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    "The hardest battle you're ever going to fight is the battle to be just you."
    Leo F. Buscaglia, posted by Daniel

David Baxter

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From the latest National Geographic newsletter:


By Robert Kunzig, ENVIRONMENT Executive Editor


At National Geographic we spend months, sometimes years working on our magazine features, especially the cover stories, so they’re generally not tied to the news of the week. But sometimes we’re on top of the news anyway.

Last Thursday, as we were publishing our July cover package on the challenge of extreme heat amplified by climate change, the temperature in Phoenix hit 118°F—four degrees hotter than the previous record for the day. Records fell across the American West last week, as more than 40 million people endured temperatures above 100. According to the calendar, it was technically still spring.

It didn’t take great foresight to know such an extraordinary heat wave would happen sometime soon. As Elizabeth Royte writes in the July issue, nothing is more certain about global warming than that it will lead to hotter weather—and more suffering, including in Phoenix, which regularly records more heat deaths than any other American city. “A juggernaut is in motion, and it will fundamentally change how most of the planet lives,” Royte writes. ....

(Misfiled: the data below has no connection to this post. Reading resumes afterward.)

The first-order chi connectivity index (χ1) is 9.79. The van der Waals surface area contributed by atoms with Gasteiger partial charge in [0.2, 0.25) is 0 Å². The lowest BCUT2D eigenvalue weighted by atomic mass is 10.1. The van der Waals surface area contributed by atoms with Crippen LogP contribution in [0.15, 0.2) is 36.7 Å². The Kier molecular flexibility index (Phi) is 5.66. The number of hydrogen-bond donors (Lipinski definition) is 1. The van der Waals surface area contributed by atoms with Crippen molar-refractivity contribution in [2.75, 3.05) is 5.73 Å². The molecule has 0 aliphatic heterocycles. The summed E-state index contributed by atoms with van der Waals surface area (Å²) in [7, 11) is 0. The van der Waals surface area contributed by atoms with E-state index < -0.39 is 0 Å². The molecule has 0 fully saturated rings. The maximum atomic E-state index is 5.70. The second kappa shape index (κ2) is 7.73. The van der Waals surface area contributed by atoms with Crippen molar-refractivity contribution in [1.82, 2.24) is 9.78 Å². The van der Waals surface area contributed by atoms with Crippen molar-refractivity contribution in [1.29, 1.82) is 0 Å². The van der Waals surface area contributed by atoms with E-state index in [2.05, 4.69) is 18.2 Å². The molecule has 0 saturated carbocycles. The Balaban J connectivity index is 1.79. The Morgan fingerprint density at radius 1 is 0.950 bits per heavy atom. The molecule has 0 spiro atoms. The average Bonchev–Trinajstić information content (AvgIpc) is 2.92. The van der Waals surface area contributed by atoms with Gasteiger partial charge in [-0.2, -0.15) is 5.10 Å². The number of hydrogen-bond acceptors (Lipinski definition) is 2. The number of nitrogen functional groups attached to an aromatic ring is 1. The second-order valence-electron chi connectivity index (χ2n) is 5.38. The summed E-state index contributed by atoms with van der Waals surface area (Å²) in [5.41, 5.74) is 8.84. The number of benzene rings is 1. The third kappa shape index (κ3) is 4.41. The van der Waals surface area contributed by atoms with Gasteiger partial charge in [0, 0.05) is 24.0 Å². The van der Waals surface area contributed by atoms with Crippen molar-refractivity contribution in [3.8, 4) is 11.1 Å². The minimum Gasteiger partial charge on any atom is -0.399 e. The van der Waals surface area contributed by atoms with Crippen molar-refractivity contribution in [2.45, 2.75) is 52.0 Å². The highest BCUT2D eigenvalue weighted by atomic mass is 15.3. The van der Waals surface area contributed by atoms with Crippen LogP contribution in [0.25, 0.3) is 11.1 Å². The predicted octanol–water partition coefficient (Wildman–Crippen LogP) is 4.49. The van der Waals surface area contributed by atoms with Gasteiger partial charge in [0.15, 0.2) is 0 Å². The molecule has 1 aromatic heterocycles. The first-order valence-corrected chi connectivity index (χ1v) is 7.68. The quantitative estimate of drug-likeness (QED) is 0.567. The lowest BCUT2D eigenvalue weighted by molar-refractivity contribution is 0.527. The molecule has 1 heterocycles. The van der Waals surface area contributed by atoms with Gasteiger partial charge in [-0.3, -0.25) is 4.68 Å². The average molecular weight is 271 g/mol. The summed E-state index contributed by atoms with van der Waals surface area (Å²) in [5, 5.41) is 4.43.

Heat makes drought worse, but the West’s multiyear megadrought is also making heat worse. Soils are so dry now in some regions that less sunshine is being diverted to evaporating moisture—it’s all heating the ground and air. “The ground is burning like a hotplate,” meteorologist Simon Wang of Utah State University told the Guardian last week. “And we’re standing on it.”
The entire west coast of the US and Canada are currently experiencing an extreme heat wave and weather forecasts indicate that it hasn't even reached its peak yet: that will come around the weekend apparently.

That sounds positively brutal.

It's also associated with a drought affecting farmers and all of us in terms of harvests and food prices down the line. We can also expect a wave of bad forest fires as time goes on.

I don't understand how climate change deniers can still maintain their beliefs.
 

Daniel

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Across the West, housing markets and temperatures are both scorching hot. A punishing spring of drought, wildfires and record-shattering heat is amplifying questions about the habitability of the Southwest in a rapidly warming climate. But it has done little to slow the rapid growth of cities like Phoenix, where new arrivals are fueling a construction frenzy — as well as rising housing costs that are leaving many residents increasingly desperate to find a place they can afford to live...

Being homeless in an era of mega-heat waves is particularly deadly, as homeless people represented half of last year’s record 323 heat-related deaths across the Phoenix area. The homeless population has grown during the pandemic, and activists are now worried that an expiring eviction moratorium will mean others will lose their homes at the height of summer.
 
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